Mercedes-Benz Fashion Week

No doubt, Gwen Stefani and Naeem Khan end fashion week on a high note

No doubt, Gwen Stefani and Naeem Khan end fashion week on a high note

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Gwen Stefani and Kingston Rossdale Photo by Frazer Harrison/Getty Images for Mercedes-Benz
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Menswear tailoring is showcased in Gwen Stefani's L.A.M.B. collection Photo by Frazer Harrison/Getty Images for Mercedes-Benz
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Ragga Muffin girl at L.A.M.B. Photo by Frazer Harrison/Getty Images for Mercedes-Benz
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Naeem Khan's version of Big Bird style.com
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Black lace at Elie Tahari Photo by Frazer Harrison/Getty Images for Mercedes-Benz
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Joan Rivers at Elie Tahari Photo by Clifford Pugh
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Naeem Khan acknowledges applause Photo by Frazer Harrison/Getty Images for Mercedes-Benz
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Elie Tahari on trend with burgundy colors Photo by Frazer Harrison/Getty Images for Mercedes-Benz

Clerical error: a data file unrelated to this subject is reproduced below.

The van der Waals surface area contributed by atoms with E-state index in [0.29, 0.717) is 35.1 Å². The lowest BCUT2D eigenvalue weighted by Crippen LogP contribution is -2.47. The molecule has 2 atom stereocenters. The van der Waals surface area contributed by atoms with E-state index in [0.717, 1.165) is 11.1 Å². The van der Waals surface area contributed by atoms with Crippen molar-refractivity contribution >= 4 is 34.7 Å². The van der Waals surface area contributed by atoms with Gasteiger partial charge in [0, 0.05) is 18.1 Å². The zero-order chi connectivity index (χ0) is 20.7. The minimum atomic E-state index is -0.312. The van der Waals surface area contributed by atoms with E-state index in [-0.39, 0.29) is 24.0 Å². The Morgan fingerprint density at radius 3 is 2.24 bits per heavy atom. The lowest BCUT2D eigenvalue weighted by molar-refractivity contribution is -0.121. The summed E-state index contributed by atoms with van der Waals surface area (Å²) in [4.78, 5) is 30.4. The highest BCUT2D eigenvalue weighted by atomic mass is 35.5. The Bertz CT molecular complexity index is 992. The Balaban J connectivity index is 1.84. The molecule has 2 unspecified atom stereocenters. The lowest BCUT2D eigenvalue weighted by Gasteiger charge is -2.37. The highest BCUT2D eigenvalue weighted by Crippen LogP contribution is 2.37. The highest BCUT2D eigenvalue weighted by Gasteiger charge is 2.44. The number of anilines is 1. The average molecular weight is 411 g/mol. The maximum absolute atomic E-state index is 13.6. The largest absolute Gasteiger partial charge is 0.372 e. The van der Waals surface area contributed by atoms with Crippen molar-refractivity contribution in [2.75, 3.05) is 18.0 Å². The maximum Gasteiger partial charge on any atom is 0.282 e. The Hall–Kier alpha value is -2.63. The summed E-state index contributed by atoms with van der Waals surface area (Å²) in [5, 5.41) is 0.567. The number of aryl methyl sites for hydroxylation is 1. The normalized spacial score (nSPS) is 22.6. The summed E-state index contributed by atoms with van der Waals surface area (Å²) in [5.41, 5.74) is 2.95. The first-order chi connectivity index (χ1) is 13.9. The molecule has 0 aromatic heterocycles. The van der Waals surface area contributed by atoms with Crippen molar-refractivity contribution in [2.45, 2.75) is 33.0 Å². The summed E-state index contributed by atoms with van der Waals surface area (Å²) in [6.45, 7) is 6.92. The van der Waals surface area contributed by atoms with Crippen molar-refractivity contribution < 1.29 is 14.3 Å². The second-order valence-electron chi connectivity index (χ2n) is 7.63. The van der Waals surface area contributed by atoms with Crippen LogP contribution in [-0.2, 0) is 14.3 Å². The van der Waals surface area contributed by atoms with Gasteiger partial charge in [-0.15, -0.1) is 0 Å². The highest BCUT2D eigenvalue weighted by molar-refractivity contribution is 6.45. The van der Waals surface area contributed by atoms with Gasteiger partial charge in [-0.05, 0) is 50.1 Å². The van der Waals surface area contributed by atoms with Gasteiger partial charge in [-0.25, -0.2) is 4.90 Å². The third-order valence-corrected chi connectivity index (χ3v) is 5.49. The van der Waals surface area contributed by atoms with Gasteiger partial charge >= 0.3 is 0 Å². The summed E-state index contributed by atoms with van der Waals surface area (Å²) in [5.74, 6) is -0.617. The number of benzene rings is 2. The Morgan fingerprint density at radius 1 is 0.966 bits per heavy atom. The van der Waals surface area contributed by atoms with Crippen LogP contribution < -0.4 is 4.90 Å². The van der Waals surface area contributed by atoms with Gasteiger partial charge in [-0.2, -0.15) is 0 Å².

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News_Fashion Week Fall 2011_Elie Tahari
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News_Fashion Week Fall 2011_Elie Tahari

There was no doubt that Gwen Stefani and Naeem Khan presented stellar fashion shows to end Mercedes-Benz Fashion Week Thursday night. Both designers surpassed expectations with strong collections that emphasized major fashion trends for fall.

Stefani's L.A.M.B. show was a multimedia marvel with a gigantic screen projecting images, a bouncing soundtrack and an abundance of styles for six types of customers: Soldier Girls, Ragga Muffin Girls, London Girls, Buffalo Girls, Mod Girls and Glamour Girls. 

The clearly delineated divisions helped Stefani offer something for everyone: Menswear-tailored suits (a big fashion week trend), languid lounging clothes, smart tunics over skinny pants, patchwork capes, and a skirt and bustier made from fabric that looked like an Army blanket. Wonder if it scratches.

A poster backstage instructed models to embody different attitudes on the runway. A Soldier Girl should be "tough, serious, hard" while glamour models should affect a "sexy, sultry" swagger. But the young models in teased blonde hair looked a little silly rather than sultry, like they were playing "dress up" in mom's clothes.

The most affecting models with the Ragga Girls, who smiled and pranced on the catwalk in Navajo print minis and punker pants, clearly acting their age. The attitude was so carefree that when one "Mod Girl" model wiped out on the runway, it was OK.

While taking her runway bow, Stefani, looking glam in a flowing print pantsuit, was surprised when her young son broke away from his seat and ran to her as she was midway down the runway. It was a spontaneous moment that clearly delighted the audience, which let out a collective, "Ahhhhhhh."